Curtin University researchers have developed a new thermal battery-based solar power system that produces electricity overnight.
According to the researchers, the innovative device provides a more viable and continuous source of power for heavy industries and mining operations worldwide.
Curtin is collaborating with international renewable energy companies United Sun Systems and ITP Thermal on the potentially game-changing project.
According to the project’s team lead, Professor Craig Buckley, the thermal battery was part of the Concentrated Solar Power (CSP) system developed by United Sun Systems.
United Sun Systems’ device requires a battery to store and release energy to enable non-stop solar power generation.
“Storage has long been a stumbling point for renewable energy but our prototype thermal battery is able to store and, as required, release solar energy without reliance on sunlight at all times,” explains Buckley.
“The battery uses a high-temperature metal hydride or metal carbonate as the heat storage medium and a low temperature gas storage vessel for storing the hydrogen or carbon dioxide.”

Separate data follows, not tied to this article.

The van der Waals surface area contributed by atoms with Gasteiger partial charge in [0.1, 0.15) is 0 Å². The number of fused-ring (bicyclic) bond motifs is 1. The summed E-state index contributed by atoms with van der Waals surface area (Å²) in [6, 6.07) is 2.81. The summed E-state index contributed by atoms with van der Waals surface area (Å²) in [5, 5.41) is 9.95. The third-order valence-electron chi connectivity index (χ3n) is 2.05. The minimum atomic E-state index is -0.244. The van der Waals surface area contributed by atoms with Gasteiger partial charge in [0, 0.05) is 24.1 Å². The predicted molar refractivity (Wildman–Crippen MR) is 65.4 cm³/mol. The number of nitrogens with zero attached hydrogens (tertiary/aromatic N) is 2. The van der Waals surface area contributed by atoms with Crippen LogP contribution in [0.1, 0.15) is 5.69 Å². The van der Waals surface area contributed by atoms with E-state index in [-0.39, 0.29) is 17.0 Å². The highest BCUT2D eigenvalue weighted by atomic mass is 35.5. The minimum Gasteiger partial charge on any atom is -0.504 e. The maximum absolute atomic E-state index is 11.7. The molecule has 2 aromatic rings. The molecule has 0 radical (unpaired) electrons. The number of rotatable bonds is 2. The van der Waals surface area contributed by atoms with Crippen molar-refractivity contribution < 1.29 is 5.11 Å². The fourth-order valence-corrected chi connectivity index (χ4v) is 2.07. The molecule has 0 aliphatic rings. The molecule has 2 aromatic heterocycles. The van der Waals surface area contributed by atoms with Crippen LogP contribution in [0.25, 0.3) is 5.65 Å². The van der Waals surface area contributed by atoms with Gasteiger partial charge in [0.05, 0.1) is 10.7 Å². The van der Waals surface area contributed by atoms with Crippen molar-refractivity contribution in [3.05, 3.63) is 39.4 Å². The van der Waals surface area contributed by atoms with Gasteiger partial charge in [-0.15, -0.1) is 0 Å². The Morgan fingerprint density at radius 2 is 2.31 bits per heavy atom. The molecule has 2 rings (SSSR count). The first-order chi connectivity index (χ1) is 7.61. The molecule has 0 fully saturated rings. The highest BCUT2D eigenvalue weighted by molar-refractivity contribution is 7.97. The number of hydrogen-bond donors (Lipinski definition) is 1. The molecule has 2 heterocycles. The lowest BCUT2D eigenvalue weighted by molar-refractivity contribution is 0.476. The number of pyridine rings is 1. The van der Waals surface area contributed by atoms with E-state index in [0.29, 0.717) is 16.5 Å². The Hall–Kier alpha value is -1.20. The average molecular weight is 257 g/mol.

“At night, and in times of cloud cover, hydrogen or carbon dioxide is released from the gas storage vessel and absorbed by the higher temperature metal to form a metal hydride/metal carbonate, which produces heat used to generate electricity.”
The new solar power system can produce electricity 24 hours a day, seven days a week and is commercially viable for industry.
The researchers are now working on a new technology that integrates thermochemical energy storage via a thermal battery into a dish-Stirling system.
A dish-Stirling system can provide up to 46 kW of power and is ideal for powering remote energy intensive industries such as mine sites.
Image and content: Kai Pilger-Pexels/Curtin University via PhysOrg